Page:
K–12 EDUCATION FUNDING
The 2017-19 biennium budget falls short of what North Carolina could achieve for our students. Instead of slashing already low tax rates for our wealthiest citizens and corporations, legislative leaders should have invested those revenues in our schools, particularly in better pay and in the support personnel our students desperately need. Likewise, the non-recurring $11M added to the textbook budget should be both recurring and far more generous to meet the needs of our students.
- The total General Fund commitment to K-12 for 2017-18 is $9B for 1,552,638 students. Adjusted for inflation it’s more than $300M lower than 2008-09. For 2018-19, it will be $9.4B for 1,560,877 students.
- In 2008-09, North Carolina invested $6,793 per student when adjusted for inflation. But under the 2017-18 budget, per-pupil funding is only $6,339, nearly $500 less per student than before the recession began.
- In 2008-09, North Carolina’s textbook funding per student was $75.95 when adjusted for inflation. Under the 2017-18 budget, it’s only $47.10, nearly 40% lower than the pre-recession amount. It will be even lower in 2018-19, just $40.87!
- In 2008-09, North Carolina public schools had 22,502 state-funded teacher assistants. Under the 2017-18 budget, that number is down to 15,720, nearly 7,000 fewer Teacher Assistants than before the recession.
- In 2008-09, North Carolina spent $65.98 per student on classroom materials when adjusted for inflation. Under the 2017-18 budget, per-pupil funding for classroom materials is only $30.55, less than half of the pre-recession level.
- Increases funding cap for children with disabilities to 12.75%.
- Provides an additional $2.4 M in recurring funds for the state’s digital learning plan.
- Creates grants for LEAs to expand CTE programs to grades 6 and 7.
COMPENSATION AND BENEFITS
The budget includes raises for teachers, administrators, and retirees, however these could and should be more generous in order to improve retention of a workforce that boasts more nationally certified teachers than any other state. Moreover, the amount put in the state’s “rainy day fund” could easily have covered the salaries of enhancement teachers whose jobs will be threatened when K-3 class size restrictions go into effect next year.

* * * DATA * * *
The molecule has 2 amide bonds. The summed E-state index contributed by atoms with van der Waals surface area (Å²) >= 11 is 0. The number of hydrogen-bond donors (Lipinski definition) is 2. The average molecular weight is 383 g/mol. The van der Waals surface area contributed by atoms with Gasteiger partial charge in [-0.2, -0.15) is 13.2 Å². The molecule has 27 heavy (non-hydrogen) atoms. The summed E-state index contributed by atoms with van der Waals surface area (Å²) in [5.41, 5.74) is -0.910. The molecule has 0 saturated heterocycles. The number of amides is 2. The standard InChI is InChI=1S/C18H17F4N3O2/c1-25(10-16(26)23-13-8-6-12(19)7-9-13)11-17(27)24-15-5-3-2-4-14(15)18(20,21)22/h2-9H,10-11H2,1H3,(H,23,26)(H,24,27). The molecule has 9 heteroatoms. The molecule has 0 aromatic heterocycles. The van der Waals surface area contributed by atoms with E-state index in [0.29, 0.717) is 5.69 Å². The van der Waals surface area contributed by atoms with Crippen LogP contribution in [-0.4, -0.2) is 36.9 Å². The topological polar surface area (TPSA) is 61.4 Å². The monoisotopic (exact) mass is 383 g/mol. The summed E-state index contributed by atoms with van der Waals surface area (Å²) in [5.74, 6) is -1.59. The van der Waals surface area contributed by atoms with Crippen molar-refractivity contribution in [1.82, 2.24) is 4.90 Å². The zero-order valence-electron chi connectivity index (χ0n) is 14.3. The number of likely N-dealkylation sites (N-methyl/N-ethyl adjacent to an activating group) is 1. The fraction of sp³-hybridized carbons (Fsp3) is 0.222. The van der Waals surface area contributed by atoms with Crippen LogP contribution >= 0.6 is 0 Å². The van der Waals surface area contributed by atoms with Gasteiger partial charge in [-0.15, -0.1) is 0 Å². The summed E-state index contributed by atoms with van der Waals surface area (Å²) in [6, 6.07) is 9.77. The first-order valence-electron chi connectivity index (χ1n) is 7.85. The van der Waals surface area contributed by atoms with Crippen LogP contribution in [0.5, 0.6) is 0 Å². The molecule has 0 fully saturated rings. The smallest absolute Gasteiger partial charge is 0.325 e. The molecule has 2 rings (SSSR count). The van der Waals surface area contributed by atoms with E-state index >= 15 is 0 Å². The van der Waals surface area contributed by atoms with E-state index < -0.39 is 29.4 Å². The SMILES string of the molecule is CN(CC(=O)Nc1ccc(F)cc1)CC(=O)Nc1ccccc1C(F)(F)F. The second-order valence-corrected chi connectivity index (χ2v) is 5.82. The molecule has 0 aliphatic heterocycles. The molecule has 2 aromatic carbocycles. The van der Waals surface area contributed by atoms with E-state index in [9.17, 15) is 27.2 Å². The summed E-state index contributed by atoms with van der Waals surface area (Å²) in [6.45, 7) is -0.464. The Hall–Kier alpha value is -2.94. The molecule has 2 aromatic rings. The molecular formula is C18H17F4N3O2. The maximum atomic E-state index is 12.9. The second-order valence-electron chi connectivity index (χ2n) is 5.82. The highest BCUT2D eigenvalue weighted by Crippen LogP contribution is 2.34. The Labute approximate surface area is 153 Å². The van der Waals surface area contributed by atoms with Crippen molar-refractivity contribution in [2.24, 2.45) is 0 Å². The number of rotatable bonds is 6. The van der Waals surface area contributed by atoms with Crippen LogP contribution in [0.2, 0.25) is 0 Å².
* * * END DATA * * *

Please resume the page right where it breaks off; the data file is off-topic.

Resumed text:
- Teachers will receive stated average raises of 3.3% in the first year, and 9.6% (over 2016-17) in the second, though there appears to be inadequate funding included to actually reach those goals. But the raises include almost every step, and there will be bonuses of $385 for teachers with 25+ years in 2017-18 and 2018-19.
- Retirees will get recurring (not one-time) 1% COLA.
- Non-teaching state employees with receive $1,000 raises (not bonuses).
- Assistant principals will receive average 13.4% raises over 2 years, and principals will be paid on a new schedule, with an average 8.6% raise. There are also two new bonuses for principals for the opportunity to earn up to an additional $15,000.
- Rather than including guaranteed funds for Art, Music, PE, and world language teachers whose jobs will be at risk next year when K-3 class size restrictions prohibit districts from using classroom teacher allotments to pay them, legislative leaders included language indicating their intent to fund these positions. That language is found in the budget correction bill because it was omitted from the main bill.
- Three teacher bonus programs – Third Grade Read to Achieve, AP/IB, and Career and Technical Education – were made permanent.
- New bonuses of $2,150 for grade 4-8 math teachers and grade 4-5 reading teachers will go to the top 25% statewide and within LEAs in 2017-18 only.
- Teacher assistant tuition assistance program in several counties is expanded.
- Initial teacher license application fees for graduates of an approved NC educator preparation program will be refunded.
North Carolina continues to experience a shortage of teachers and of potential teachers. Middle schools STEM and special education positions are the most difficult to fill, but many districts face annual shortages across our state. The decline in pay – adjusted for inflation, even this year’s raises represent lower pay than before the recession – and less generous benefits for graduate degree and longevity continue to demonstrate our legislative leaders’ lack of commitment to making teaching a valued, viable profession for families in NC.
- The legislature created a new, less generous form of the Teaching Fellows program that they terminated in 2011. The new plan favors STEM/special education teachers and offers incentives for teaching in low-wealth schools, which is certainly commendable and helpful to deserving students and districts. However, the earlier program created 500 teachers per year (as would the governor’s proposal) at 17 institutions across the state, while the program that passed will offer only 160 scholarships annually at the five “most effective” teacher preparation programs, a very narrow selection for a state with so many excellent higher learning choices.
- Retirement health benefits were eliminated for state employees hired after Jan. 21, 2021, which will create further drag on the already slow teacher pipeline and reinforce to young people that teaching is not a profession that will sustain a family in NC.